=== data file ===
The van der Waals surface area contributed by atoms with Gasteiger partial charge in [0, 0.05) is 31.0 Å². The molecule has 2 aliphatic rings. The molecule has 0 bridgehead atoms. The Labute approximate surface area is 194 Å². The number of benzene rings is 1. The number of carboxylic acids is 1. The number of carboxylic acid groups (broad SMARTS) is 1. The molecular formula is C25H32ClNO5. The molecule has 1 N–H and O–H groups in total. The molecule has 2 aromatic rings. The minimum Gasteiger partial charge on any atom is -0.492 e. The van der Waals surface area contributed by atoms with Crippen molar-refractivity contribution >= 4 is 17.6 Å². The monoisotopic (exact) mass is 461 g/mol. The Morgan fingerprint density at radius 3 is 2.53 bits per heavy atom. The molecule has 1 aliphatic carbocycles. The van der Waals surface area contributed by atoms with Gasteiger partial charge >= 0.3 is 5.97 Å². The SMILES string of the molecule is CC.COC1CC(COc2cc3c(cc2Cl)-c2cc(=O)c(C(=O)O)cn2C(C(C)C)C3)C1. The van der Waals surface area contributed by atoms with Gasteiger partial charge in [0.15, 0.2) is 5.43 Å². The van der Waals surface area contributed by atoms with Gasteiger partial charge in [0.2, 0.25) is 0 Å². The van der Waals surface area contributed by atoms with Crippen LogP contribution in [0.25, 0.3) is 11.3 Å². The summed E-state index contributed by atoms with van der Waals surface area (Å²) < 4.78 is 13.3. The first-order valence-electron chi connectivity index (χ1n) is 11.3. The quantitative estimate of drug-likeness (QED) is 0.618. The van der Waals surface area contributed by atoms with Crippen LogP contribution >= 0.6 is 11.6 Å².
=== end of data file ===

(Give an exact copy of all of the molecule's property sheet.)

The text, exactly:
The van der Waals surface area contributed by atoms with Gasteiger partial charge in [0, 0.05) is 31.0 Å². The molecule has 2 aliphatic rings. The molecule has 0 bridgehead atoms. The Labute approximate surface area is 194 Å². The number of benzene rings is 1. The number of carboxylic acids is 1. The number of carboxylic acid groups (broad SMARTS) is 1. The molecular formula is C25H32ClNO5. The molecule has 1 N–H and O–H groups in total. The molecule has 2 aromatic rings. The minimum Gasteiger partial charge on any atom is -0.492 e. The van der Waals surface area contributed by atoms with Crippen molar-refractivity contribution >= 4 is 17.6 Å². The monoisotopic (exact) mass is 461 g/mol. The Morgan fingerprint density at radius 3 is 2.53 bits per heavy atom. The molecule has 1 aliphatic carbocycles. The van der Waals surface area contributed by atoms with Gasteiger partial charge >= 0.3 is 5.97 Å². The SMILES string of the molecule is CC.COC1CC(COc2cc3c(cc2Cl)-c2cc(=O)c(C(=O)O)cn2C(C(C)C)C3)C1. The van der Waals surface area contributed by atoms with Gasteiger partial charge in [0.15, 0.2) is 5.43 Å². The van der Waals surface area contributed by atoms with Gasteiger partial charge in [0.2, 0.25) is 0 Å². The van der Waals surface area contributed by atoms with Crippen LogP contribution in [0.25, 0.3) is 11.3 Å². The summed E-state index contributed by atoms with van der Waals surface area (Å²) < 4.78 is 13.3. The first-order valence-electron chi connectivity index (χ1n) is 11.3. The quantitative estimate of drug-likeness (QED) is 0.618. The van der Waals surface area contributed by atoms with Crippen LogP contribution >= 0.6 is 11.6 Å².